Teacher Feature: HEHS’ Ryan Brown
“Students see that the things they learned here at HEHS and with me, whether it’s in the gym, through other activities, or in the classroom, have benefitted them in life. That is the whole reason that I am doing this.”
When Ryan Brown was a student at Hoffman Estates High School, little did he know he would return to walk the halls again as a teacher and coach. Although he had dreams of becoming a doctor and breaking the family mold of working in education, he realized his true passion is for writing, literature, and books.
“When I got through my senior year, Kathy Wandro [retired HEHS teacher] was my teacher, and it was at that point I realized I wanted to teach,” Brown said. “She had so much passion for the things she was doing, and I saw that every day when she came to school she was having fun, and that was one of the things that I wanted to make sure I was doing.”
After spending some time working at the middle school level, he took his experience and set a goal on teaching at HEHS. Once he landed a position teaching English, he knew District 211 was the place he wanted to be.
“I look at the people who are around me and they care so much about this school and the students that there is energy in this building that I don’t know other people have ever felt anywhere before,” Brown said. “I couldn’t imagine working anywhere else, and I definitely pride myself on being a D211 teacher, but being a teacher at HEHS has fulfilled me and it’s because I work with so many wonderful people.”
Brown is heavily involved with HEHS outside of the classroom. In addition to teaching freshman and AP English, he is head coach of the boy’s gymnastics team, the same team he was on during high school, sponsor of the literary magazine: Directions, sponsor for Peers and Leaders/Helping Other People Everywhere (PALS/HOPE) and is the assistant adviser to Student Council. Brown said he loves being involved with these programs because of the diversity in students who represent HEHS, and the opportunity to give back to the school and community through volunteer work and scholarships. One commemorative scholarship through PALS is in honor of former PALS president Nirman Vasanwala who died while in college. Brown said the scholarship keeps Vasanwala’s ideas alive.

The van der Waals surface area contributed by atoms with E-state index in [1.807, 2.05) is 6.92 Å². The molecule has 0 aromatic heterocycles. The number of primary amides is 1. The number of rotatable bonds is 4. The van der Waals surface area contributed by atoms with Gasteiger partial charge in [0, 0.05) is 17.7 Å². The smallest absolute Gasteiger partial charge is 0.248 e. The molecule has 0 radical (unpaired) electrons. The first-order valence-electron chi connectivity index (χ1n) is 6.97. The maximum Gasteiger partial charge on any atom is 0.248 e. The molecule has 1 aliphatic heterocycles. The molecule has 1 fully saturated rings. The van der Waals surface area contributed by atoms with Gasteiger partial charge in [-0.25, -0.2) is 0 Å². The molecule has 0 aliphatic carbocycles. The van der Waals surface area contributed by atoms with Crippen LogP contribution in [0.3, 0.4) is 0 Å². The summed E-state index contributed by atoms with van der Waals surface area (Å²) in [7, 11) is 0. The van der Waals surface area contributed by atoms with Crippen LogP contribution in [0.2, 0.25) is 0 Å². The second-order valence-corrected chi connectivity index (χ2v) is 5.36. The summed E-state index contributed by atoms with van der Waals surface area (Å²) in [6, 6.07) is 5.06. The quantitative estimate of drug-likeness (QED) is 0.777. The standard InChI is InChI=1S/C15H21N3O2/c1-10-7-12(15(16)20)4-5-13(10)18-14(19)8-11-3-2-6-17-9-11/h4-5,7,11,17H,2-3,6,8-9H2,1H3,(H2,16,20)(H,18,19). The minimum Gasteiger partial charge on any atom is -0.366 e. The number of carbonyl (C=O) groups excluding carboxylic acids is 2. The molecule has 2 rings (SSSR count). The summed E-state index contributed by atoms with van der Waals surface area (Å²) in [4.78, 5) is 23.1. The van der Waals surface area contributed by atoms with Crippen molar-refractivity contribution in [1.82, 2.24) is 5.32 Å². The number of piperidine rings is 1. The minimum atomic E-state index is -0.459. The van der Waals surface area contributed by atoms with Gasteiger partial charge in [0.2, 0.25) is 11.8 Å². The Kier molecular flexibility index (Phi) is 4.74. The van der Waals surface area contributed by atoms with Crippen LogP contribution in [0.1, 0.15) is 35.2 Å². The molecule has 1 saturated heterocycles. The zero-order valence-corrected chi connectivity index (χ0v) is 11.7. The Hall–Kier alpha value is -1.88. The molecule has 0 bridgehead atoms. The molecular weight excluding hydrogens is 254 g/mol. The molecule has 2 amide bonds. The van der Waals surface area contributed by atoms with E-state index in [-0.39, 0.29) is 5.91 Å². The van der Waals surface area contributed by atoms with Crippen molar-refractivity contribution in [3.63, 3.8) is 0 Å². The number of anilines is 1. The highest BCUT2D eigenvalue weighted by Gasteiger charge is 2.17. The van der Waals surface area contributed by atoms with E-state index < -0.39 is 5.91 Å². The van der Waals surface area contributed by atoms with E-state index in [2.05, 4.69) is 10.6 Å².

“Every time I think of my plate being too full or doing too much, I think about how hard Nirman worked, and I also think about not being able to give that scholarship away to students,” Brown said. “I know that is what I am supposed to do, and we come in contact with some great kids in PALS that are yearning to do so much more for the community and world.”
Brown uses the same teaching techniques in the classroom and gymnasium, although he said the two are very different. During gymnastics, he is able to create a bond and trust with his student-athletes that are different from the classroom. His student-athletes need to be mentally sound before they start trying new moves in the gym, and that is why Brown said the team talks a lot and maintains a high level of trust. In the classroom, he has his students “check in” before class starts by stating a number to represent how they are feeling for the day. Sometimes when the class seems to be struggling that day, it influences lessons or the teaching approach he uses.
Those approaches and connections with his students are important to Brown because each student needs to feel that bit of individual attention, even if it’s just saying hello to a student when they pass by. That’s why he said one of the aspects of teaching that makes him feel proudest is hearing from his students after they have already graduated.
“I get a lot of letters, emails, and Facebook messages from former students who, down the road, look back and tell me the impact that I had on them as a teacher,” Brown said. “They see that the things they learned here at HEHS and with me, whether it’s in the gym, through other activities, or in the classroom, have benefitted them in life. That is the whole reason that I am doing this.”